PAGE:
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Old 06-04-2009, 06:30 PM   #1
2 Rivet Member
1969 21' Globetrotter
Cambridge , Massachusetts
Join Date: Sep 2007
Posts: 50
Electric refrigerator check my numbers

For various reasons, I am interested in installing an electric only, compressor type undercounter refrigerator in the '69 Globe Trotter which I am currently remodeling. To this end I am looking at an economical approach using a Summit model CP-35 and at the high end, a Norcold model DE-490. The Summit, not designed specifically for Rvs, operates on 120 volts only and is energy star rated to use 290 kwh per year. The Norcold can operate on both 120 volts or 12 volts. It requires .83 Amps per hour when using 120 volts and 3.1 amps per hour using if supplied with 12 volts. My calculations are as follows.

For the Summit, 290 kwh/year divided by 365 equals .79 (say .8) kwh per day. Multiply this by 1000 to get 800 watts per day and then divide by 120 to get 6.66 amp hours per day if supplied with 120 volts (watts=voltsxamps). If supply is 12 volts, multiply by 120 and divide by 12 to get 66.6 amp hours per day, Finally, multiply this by 1.2 to account for inverter loss to get 80 amp hous per day. This all suggests that I need 160 amp hours of battery dedicated to the refrigerator for each day off city power if I want to avoid draining the battery below 50 percent.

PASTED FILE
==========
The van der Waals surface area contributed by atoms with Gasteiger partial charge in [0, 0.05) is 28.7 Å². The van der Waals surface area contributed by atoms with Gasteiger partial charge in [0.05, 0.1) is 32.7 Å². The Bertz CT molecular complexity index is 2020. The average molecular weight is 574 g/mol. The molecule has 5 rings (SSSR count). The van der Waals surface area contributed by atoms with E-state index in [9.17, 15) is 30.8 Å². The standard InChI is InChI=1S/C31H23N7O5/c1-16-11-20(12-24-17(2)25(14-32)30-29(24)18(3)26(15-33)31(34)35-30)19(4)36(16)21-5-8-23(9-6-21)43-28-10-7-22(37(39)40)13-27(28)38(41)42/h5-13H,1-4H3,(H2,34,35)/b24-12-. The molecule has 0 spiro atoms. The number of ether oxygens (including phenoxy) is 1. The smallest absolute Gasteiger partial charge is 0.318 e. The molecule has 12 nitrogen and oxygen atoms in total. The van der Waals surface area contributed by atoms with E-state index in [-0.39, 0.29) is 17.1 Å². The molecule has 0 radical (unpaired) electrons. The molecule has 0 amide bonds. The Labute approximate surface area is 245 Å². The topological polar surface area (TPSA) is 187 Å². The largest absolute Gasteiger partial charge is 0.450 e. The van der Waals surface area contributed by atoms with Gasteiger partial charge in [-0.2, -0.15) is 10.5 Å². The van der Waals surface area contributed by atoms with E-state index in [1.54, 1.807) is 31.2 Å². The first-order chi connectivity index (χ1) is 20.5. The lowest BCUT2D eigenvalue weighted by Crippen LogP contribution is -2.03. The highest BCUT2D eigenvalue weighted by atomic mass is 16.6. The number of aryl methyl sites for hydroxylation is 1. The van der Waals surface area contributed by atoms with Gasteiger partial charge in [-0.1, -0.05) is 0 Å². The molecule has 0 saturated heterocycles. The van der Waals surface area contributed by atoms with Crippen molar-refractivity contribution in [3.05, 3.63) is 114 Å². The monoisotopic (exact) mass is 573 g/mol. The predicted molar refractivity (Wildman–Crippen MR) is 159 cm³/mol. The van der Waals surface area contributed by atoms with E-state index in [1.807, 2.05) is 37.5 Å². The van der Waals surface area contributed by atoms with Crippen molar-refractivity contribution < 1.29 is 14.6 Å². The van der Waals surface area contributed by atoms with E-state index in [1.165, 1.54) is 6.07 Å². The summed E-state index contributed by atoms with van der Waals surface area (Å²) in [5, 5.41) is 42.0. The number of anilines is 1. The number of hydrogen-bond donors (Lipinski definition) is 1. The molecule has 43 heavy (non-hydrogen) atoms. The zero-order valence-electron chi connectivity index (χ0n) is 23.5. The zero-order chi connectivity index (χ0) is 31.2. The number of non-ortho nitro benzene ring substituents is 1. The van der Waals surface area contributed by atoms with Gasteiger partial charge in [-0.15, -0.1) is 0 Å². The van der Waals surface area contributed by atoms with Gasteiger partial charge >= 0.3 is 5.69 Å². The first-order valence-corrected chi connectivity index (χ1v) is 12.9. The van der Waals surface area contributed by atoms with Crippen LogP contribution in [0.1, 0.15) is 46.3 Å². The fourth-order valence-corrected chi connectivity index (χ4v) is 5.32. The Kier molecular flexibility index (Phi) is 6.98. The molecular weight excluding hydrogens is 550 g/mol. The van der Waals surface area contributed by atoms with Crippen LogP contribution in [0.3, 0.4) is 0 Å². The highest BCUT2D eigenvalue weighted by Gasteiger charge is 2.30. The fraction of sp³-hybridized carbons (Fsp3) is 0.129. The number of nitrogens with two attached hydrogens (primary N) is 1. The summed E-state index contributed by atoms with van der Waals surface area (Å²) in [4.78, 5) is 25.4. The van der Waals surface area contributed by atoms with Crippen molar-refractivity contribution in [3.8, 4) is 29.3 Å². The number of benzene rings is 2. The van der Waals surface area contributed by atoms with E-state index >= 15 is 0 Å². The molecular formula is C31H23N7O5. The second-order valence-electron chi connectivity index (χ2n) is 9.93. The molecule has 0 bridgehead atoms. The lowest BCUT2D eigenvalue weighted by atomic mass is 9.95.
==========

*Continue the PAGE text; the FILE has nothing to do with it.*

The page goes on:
For the Norcold on 120 volts, multiplying .83 by 120 and dividing by 12 results in 8.3 amps per hour when supplied with 12 volt dc. Why not 3.1 as listed in the Norcold specifications​? Oh well, lets assume 8 amps per hour to operate at 12 volts. Multiply by 24 to get 192 amp hours per day. Divide by 4 on assumption that refrigerator need only run 25 percent of the time, getting 48 amp hours per day. Finally, multiply by 1.2 getting account for inverter loss. The result is 60 amp hours per day which is similar to the result (66.6) for the Summit.

For all my other requirements while off city power, I expect to need about 60 amp hours per day resulting in a total of 60 + 80 = 140 amp hours per day. 140 times 12 volts equals 1680 watts per day and multiplying by 1.2 to account for loss in batteries gets to 2016 watts.. If I get a honda 2000 watt generator, is it reasonable to assume that I will be able to recharge my batteries by running it one or two hours per day? What would the inverter requirements be? Is all this in the right ballpark? Your comments will be appreciated.
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